Adam O’Farrill Quartet, Friday, April 21, 7:30pm, 121 Club, Eastworks, Easthampton

Adam O'Farrill Quartet

featuring Adam O’Farrill, trumpet, compositions, Chad Lefkowitz-Brown, tenor saxophone, Walter Stinson, bass, and Zack O’Farrill, drums. 121 Club, Eastworks, 116 Pleasant St., Easthampton, MA

Adam O’Farrill was born in Brooklyn, NY on September 8th, 1994, surrounded by a deep musical legacy. His grandfather was Chico O’Farrill, the legendary Afro-Cuban composer and arranger. His father is jazz pianist and bandleader Arturo O’Farrill. His mother, Alison Deane, is a classical pianist and professor at CUNY City College. His brother, Zack O’Farrill, is a drummer and composer. Adam began studying piano at age 6, and trumpet at age 8.

O’Farrill has garnered substantial praise for his debut recording, Stranger Days (Sunnyside, 2016), which features Lefkowitz-Brown, Stinson and brother Zack.

“One striking thing about Stranger Days is how self-secure and disencumbered it sounds,” writes Nate Chinen in the New York Times. “Marshaling a sharp band of his peers, Mr. O’Farrill establishes both a firm identity and a willful urge to stretch and adapt. At times it can evoke the recent precedent of bands led by the trumpeters Dave Douglas or Ambrose Akinmusire, but in a way that feels natural and untroubled. (The recording) is a potent declaration of independence, as much as it is a glowing indication of promise.”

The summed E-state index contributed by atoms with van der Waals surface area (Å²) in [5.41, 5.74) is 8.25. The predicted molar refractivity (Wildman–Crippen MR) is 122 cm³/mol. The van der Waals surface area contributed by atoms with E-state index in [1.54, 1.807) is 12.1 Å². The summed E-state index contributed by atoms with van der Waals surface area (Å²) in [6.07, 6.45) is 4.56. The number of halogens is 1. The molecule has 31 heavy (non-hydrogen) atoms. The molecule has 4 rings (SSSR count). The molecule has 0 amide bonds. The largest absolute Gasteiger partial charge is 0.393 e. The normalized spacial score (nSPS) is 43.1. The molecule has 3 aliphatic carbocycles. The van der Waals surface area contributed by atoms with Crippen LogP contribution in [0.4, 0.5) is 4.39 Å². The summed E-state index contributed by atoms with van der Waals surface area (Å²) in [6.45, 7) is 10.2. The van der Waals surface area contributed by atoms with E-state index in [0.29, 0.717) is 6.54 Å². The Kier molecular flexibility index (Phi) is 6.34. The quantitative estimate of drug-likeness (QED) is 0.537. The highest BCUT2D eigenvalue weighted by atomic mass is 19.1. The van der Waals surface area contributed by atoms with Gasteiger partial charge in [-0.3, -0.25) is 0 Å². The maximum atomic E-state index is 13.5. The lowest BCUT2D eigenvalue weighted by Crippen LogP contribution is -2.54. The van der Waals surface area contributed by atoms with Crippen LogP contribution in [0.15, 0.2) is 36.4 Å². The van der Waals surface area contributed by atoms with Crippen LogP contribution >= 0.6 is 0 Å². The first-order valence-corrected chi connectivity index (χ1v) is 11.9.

Adam O’Farrill finished third at the 2014 Thelonious Monk International Jazz Trumpet Competition. In March 2014, Adam was a member of MSM Jazz Arts Quintet, who won 1st place at the Keep an Eye Competition in Amsterdam, NL. O’Farrill also won the Best Soloist prize for his performance. He is also a recipient of the ASCAP Gerswhin Award and the ASCAP Student Jazz Composer Award.

He has co-led Giant Peaches and Sensing Flight (Zoho) by the O’Farrill Brothers Band and is featured on one of the most acclaimed recordings of 2015: Rudresh Mahanthappa’s, Bird Calls (Act).
Will Layman of PopMatters writes: “Adam O’Farrill, just a kid, feels like a headline flying off the front of the Times: sizzling and sharp, assured the way you dream of being, and unable to play an obvious line, a cliché, a standard phrase.”